Frank Fischer
Frank Fischer: Interpretations of Six Swiss Artworks
 
As a sequel to his successful exhibition of paintings inspired by Ferdinand Hodler, held at Dubinsky Fine Arts, Zurich, in April 2015, London based artist Frank Fischer (b. 1974, Zurich) has chosen to interpret artworks by six famous Swiss artists: Groupe de quatre nus féminins et un nu masculin, 1933, by Le Corbusier; Tornado Tango, 1984, by Martin Disler; Dream City, 1921, by Paul Klee; I'm Not The Girl Who Misses Much, 1986, by Pipilotti Rist; Double Somersault, 1971, by Dieter Roth and Meta Harmonie Super Légère - Aluminium Chassis (Système Sepi), 1989, by Jean Tinguely. In his characteristic drip technique honed over many years, Fischer has distilled each of these iconic artworks into a linear expression, as explored in the following text by Louise Malcolm.
 
On a sunny day in August, sitting in Frank Fischer’s studio in London and speaking to the artist, one is surrounded by walls covered from floor to ceiling with trickles and drips of gloss paint that has congealed in pools on the floor. One notes that the chaos of the spilt and splashed paint is at odds with the sleek, liner aesthetic of Fischer’s finished paintings. In fact, only in the stalagmites that edge each painting does one see hints of the artist’s unruly painting process. Fischer, who trained at the Chelsea College of Arts in London, uses drips to explore how the element of chance intersects with the process of painting. By repeatedly dripping gloss paint onto a smooth aluminum ground, he relies on gravity to make a straight line of the paint; only when all the drips are straight – and when they accurately reflect his Interpretation of the source painting – is Fischer’s work complete. In this sense, Fischer is a painter’s painter, one who enduringly examines the activity of painting, the nature of his material and the meaning of life as a painter.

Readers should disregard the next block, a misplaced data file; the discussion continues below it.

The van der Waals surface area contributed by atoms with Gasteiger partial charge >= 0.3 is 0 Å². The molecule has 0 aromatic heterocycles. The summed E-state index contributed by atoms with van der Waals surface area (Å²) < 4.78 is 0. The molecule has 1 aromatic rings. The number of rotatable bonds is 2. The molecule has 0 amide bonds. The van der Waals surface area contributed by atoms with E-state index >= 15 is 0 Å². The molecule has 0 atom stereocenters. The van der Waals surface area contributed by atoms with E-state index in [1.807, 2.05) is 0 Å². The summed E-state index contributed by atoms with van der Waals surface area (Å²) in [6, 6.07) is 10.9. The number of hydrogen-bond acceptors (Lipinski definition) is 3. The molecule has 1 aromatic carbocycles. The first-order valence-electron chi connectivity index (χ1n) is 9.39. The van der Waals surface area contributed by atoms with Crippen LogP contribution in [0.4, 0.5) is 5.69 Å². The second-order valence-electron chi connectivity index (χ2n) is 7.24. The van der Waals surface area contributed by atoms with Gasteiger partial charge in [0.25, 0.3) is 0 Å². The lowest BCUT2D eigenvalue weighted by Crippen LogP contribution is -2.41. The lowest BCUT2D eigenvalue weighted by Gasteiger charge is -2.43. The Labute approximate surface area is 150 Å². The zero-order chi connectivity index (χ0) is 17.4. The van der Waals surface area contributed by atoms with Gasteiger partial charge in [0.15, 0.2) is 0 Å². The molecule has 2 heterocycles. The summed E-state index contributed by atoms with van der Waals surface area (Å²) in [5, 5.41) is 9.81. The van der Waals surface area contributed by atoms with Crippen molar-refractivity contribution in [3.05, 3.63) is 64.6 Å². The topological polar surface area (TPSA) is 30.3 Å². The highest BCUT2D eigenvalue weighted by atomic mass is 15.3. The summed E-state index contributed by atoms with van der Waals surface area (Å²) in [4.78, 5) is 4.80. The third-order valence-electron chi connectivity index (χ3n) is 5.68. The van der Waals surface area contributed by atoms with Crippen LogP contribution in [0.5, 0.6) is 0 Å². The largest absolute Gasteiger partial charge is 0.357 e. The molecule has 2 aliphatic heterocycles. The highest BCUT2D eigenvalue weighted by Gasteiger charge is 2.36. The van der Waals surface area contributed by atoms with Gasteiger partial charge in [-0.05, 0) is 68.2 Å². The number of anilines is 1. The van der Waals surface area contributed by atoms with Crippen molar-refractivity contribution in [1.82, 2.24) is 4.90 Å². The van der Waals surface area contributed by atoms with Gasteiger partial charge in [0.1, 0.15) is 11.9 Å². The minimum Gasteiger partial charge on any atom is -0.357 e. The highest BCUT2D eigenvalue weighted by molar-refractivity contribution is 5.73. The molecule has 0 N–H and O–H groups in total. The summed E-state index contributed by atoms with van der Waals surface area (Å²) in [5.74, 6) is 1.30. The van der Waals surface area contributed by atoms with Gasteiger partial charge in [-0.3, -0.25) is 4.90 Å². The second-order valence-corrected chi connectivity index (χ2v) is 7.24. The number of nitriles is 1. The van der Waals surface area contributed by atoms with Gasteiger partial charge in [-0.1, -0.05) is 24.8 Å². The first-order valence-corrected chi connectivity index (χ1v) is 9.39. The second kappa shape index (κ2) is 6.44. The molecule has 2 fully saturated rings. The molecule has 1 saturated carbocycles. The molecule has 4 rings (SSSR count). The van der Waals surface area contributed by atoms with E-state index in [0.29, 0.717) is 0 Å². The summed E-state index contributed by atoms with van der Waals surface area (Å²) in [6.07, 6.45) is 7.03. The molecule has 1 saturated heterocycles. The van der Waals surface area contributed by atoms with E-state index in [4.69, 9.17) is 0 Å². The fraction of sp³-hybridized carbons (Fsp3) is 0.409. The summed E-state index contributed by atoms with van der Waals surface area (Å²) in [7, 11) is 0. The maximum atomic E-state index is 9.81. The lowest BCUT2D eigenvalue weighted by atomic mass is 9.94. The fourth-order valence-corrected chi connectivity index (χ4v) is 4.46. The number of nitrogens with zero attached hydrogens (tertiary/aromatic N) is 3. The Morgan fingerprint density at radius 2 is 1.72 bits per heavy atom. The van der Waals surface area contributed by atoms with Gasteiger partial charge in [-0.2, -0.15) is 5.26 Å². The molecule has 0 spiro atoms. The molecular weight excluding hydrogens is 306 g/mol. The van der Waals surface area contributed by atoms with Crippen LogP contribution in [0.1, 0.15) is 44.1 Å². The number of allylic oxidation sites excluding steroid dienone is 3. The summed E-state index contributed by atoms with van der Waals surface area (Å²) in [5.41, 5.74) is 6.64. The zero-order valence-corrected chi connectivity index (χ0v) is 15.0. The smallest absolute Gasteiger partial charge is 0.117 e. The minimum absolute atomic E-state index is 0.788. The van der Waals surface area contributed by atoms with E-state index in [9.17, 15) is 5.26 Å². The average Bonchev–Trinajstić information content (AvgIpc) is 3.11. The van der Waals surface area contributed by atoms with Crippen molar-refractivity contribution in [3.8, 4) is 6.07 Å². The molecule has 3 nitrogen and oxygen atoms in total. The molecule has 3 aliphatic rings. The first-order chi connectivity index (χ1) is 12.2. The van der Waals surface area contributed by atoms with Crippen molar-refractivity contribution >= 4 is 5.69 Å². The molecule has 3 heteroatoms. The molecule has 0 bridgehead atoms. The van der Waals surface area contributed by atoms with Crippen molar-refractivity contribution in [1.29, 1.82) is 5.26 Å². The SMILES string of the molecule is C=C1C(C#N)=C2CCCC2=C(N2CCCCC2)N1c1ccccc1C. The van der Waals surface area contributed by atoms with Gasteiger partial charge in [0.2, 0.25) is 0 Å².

Frank Fischer also makes us look with fresh eyes at the works of artists we thought we fully knew. Choosing paintings from the canon of art history, Fischer distills them down to their key visual component of color, presenting the works to us anew. To transform a source painting into his abstract interpretation, Fischer scans a horizontal stripe across the original, capturing every pixel, of which he notes – and then recreates – the precise pantone color. One wonders how much of the spirit of the original is held within Fischer’s linear code interpretation, which he describes as a barcode, or DNA. Viewing Fischer’s work alongside his source material reveals that they are indeed more connected together than one might have initially imagined. In capturing a painting’s colors, although its message is removed, its essence remains: in some of Fischer’s paintings we see harmony, in others turmoil and in yet others energy and movement, all derived from the source painting via its color palette.